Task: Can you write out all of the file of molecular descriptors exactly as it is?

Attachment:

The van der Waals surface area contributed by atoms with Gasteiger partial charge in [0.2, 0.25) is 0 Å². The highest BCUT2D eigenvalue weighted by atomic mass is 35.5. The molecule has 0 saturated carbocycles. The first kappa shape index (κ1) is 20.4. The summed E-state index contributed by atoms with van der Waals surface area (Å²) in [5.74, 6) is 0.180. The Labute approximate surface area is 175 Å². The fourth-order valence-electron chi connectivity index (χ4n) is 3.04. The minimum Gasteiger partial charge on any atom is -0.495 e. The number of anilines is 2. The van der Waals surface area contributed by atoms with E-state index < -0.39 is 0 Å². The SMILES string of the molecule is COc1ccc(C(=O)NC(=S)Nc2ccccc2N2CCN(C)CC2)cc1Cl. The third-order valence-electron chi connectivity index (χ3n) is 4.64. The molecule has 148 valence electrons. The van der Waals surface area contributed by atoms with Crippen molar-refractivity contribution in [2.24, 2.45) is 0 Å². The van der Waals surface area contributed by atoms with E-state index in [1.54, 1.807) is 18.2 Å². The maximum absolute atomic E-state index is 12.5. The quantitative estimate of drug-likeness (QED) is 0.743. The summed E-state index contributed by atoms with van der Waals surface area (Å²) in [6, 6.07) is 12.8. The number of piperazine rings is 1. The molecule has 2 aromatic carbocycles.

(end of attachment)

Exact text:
The van der Waals surface area contributed by atoms with Gasteiger partial charge in [0.2, 0.25) is 0 Å². The highest BCUT2D eigenvalue weighted by atomic mass is 35.5. The molecule has 0 saturated carbocycles. The first kappa shape index (κ1) is 20.4. The summed E-state index contributed by atoms with van der Waals surface area (Å²) in [5.74, 6) is 0.180. The Labute approximate surface area is 175 Å². The fourth-order valence-electron chi connectivity index (χ4n) is 3.04. The minimum Gasteiger partial charge on any atom is -0.495 e. The number of anilines is 2. The van der Waals surface area contributed by atoms with E-state index < -0.39 is 0 Å². The SMILES string of the molecule is COc1ccc(C(=O)NC(=S)Nc2ccccc2N2CCN(C)CC2)cc1Cl. The third-order valence-electron chi connectivity index (χ3n) is 4.64. The molecule has 148 valence electrons. The van der Waals surface area contributed by atoms with Crippen molar-refractivity contribution in [2.24, 2.45) is 0 Å². The van der Waals surface area contributed by atoms with E-state index in [1.54, 1.807) is 18.2 Å². The maximum absolute atomic E-state index is 12.5. The quantitative estimate of drug-likeness (QED) is 0.743. The summed E-state index contributed by atoms with van der Waals surface area (Å²) in [6, 6.07) is 12.8. The number of piperazine rings is 1. The molecule has 2 aromatic carbocycles.